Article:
The darkest part of the night always has the hope of the morning. I feel that way today about my Papillon. This year has been hard in every way. While sales continue to be good, setbacks, personal relationships, hurricanes, unexpected expenses and having to grow up into a real company have made this year a tough one financially. We ended the year in more debt that we were comfortable with.
The year in Haiti always ends paradoxically with the best sales, but with a looming state-required bonus month’s pay for all of our workers. It makes it feel insurmountable to get everyone paid. As much as we plan for it, and anticipate it all year long, we can never get it together enough to have money in the bank to afford it. It is a struggle every year. This year was no different, but was harder than we anticipated. It is now January 15 and we have not been able to pay everyone for December yet. We can’t ask the day workers to come back to work because we have no money to pay them, and so we are relying on a small core of salaried staff to make all of our products until we get caught up.
The message has been hard to hear for our workers.
Several of them have lost homes, their kids won’t be going to school in January. Some of them are showing signs of malnutrition and the stressful toll is visible on their faces. I couldn’t go out on the street this week because of it. They were waiting for me. Wanting to beg, to plead for work. And yet my hands are tied. The math just doesn’t add up. I can’t pay people with money that I don’t have.
This morning they knew I was leaving to fly back. Almost all of the day workers showed up and crowded the artisans center. Sonia, who was working in my house, approached me and warned me that there was a small riot with the workers at the main house and to be careful when I left. I asked them what they wanted. They all wanted to talk to me, Sonia told me.
I knew I couldn’t just sneak out of the house and leave my people hanging. It didn’t feel particularly safe to walk into a crowd of angry workers who felt like I had abandoned them in their need, but I knew it was the right thing to do to show my face and try to explain myself.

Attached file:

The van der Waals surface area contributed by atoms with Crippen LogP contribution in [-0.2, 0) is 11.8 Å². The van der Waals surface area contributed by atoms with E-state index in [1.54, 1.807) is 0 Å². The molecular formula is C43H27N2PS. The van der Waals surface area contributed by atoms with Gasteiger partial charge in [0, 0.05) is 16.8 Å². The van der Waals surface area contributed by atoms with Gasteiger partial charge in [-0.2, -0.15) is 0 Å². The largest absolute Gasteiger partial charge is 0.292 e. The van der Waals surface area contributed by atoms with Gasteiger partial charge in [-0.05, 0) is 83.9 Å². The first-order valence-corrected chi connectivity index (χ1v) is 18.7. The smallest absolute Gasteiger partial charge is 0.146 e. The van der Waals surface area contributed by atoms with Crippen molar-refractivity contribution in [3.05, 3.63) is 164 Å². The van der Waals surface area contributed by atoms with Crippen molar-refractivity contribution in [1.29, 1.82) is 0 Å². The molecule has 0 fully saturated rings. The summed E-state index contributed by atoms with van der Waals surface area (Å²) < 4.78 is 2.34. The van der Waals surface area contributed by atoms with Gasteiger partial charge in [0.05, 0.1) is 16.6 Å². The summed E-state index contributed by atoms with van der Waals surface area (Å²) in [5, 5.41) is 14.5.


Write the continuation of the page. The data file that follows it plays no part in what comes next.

I walked up the small pathway to the main house where I could hear the noise. I rounded the corner to a mob of 100 familiar faces. They were yelling. Junior was yelling back. They were threatening to take us to court. They were threatening to get a lawyer. Junior was explaining that we were doing everything we could according to the law and that if they wanted to quit, we would offer severance pay, but for right now, we just didn’t have the work for our day workers to come every day.
Time stood still for a minute.
The yelling continued.
I looked at each of their faces. One was a father of four. His anger stems from his kids not having eaten for a day and a half. Another is a single mother of three, whose oldest son will not be able to finish the tenth grade this year because of the setback. Another has a sick child and doesn’t have the money to take her to the doctor. Their needs are real. They feel the weight of it all and are desparate. They know that they just need steady work. I could give them a handout today (if I had any money) but tomorrow they would be no better off.
I stepped into the crowd as it calmed down a bit and asked if I could say something.
They all pleaded with me to speak and tell them what is going on. They needed to hear words of hope.
I explained how there was no money to bring them back, just yet, and I told them I am working hard to promote more sales and get more buyers. I asked them if they could just hang in with me for a few more weeks to see what I can do. I told them I could see their struggle. I reminded them that my whole reason for being in Haiti was for them- for jobs for them. The pressure and the struggle got to me.
I started to cry.
They started to cry. The anger dissolved. The tears flowed.
We are all in this together. It is my heart for them to have what they need.
“God has always been at the center of Papillon.” I said. “Who knew you could come in to a country- pick up the trash- an empty cereal box, and create economies and livelihoods for people out of the trash.” “What about the dirt?” I continued. “Who knew we could make such beautiful ceramic necklaces and mugs out of the dirt? Only God can do that.” I said. “He has always been the reason we are successful. And he cares about you so much. And he cares about your children more than you do.”
They nodded in agreement, tears still flowing.
God has always been with the poor. And he is with Papillon. And He will continue to be.
I asked them to pray.
A song erupted. A hymn of praise went up as they all stood together and thanked God for his blessing.
“He never forgets us.” They sang.
And then they prayed. A deep groaning prayer of blessing over Papillon and the workers and for more business and jobs. It was a long and fervent prayer led by one of the women in our group.
When it was over, I opened my eyes to big smiles. One by one, they came up to me and hugged me with bear hugs. I was covered in sweat by the end of a hundred hugs from workers who had been waiting in the sun all morning to see me. It was the best feeling in the world.
They left content. They left satisfied- for now.
Tomorrow they will wake up with the same challenges. It is only a matter of time until things get critical.
Now it is on me to do my job well and get new clients to help turn the tide.
As I step onto the airplane to go back, the burden is heavy. But I know my God is bigger and he cares a whole lot more than I even have. So I can’t wait to see what he does.
Will you join me in watching HIS story of LOVE for the poor unfold?
The prayers of the poor went up today. Stay tuned as He starts to move.
Amen.

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